A million people die by suicide every year. The ability to predict suicide is still imperfect as people find it difficult to talk about the subject. Scientists have trained a computer program to identify people with suicidal thoughts based on their brain scans. It is not a large study and only a limited number of people participated, but it might open new avenues in the future and the research might serve as a cornerstone for future developments.
The experiment consisted of recording brain activities of two different groups of people (17 each). One who had suicidal thoughts, and the other one that didn’t. Both the groups were asked to read 30 words, some of them were positive like “Bliss” while the others were negative such as “cruelty”.
Our brain has a different response for different words and fires off neurons in a specific way related to that word. Measuring these specific patterns is usually more accurate than other broad ranged brain studies. This is the reason this test had more than 90% accuracy.
The Researchers found that the responses to six words “death,” “trouble,” “carefree,” “good,” “praise,” and “cruelty” showed the biggest differences between the two groups of participants. So, they made a machine-learning algorithm for these results and told the program which neural activation patterns came from which group. Then they gave the result of the missing person to the machine and it guessed which group of people the person belonged to with a 91% accuracy.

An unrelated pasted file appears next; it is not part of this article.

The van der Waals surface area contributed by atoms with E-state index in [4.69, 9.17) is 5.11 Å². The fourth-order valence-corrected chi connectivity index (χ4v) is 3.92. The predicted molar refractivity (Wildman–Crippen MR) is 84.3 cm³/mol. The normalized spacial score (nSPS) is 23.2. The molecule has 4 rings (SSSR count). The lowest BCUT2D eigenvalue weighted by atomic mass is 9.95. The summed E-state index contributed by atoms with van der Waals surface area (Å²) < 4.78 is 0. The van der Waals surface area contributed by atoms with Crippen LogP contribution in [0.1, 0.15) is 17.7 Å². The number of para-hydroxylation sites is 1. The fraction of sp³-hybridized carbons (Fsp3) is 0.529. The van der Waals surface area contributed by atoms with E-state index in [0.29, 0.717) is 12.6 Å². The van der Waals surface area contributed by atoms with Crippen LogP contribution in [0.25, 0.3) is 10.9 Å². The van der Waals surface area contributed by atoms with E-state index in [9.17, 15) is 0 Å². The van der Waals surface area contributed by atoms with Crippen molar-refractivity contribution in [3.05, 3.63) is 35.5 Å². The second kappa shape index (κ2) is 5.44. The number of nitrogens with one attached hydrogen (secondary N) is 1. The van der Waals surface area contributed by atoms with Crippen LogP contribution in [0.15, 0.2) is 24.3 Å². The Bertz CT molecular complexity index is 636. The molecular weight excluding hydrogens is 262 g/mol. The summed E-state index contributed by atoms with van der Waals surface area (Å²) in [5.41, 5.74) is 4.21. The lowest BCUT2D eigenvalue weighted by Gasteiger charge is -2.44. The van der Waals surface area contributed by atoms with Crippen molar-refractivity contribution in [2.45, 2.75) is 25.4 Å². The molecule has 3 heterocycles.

The same experiment was repeated to guess if the person belonged to the group that had tried to commit suicide before or the one that hadn’t. This time the machine was successful 94% of the time. Blake Richards, a neuroscientist at the University of Toronto, says the results are interesting, but may not be strong enough to ensure the usefulness of the test for diagnosis. And the activity patterns are still based on correlation, not causation. “There is undoubtedly a biological basis for whether someone is going to commit suicide,” he says. “There’s a biological basis for every aspect of our mental lives, but the question is whether the biological basis for these things are sufficiently accessible by fMRI to really develop a reliable test that you could use in a clinical setting.”
Since it is not 100% accurate, it can not serve as a basis for clinical testing. However, there was only a small group of people involved in this experiment and maybe running the same experiment with a greater number of people will yield different results. Fingers crossed!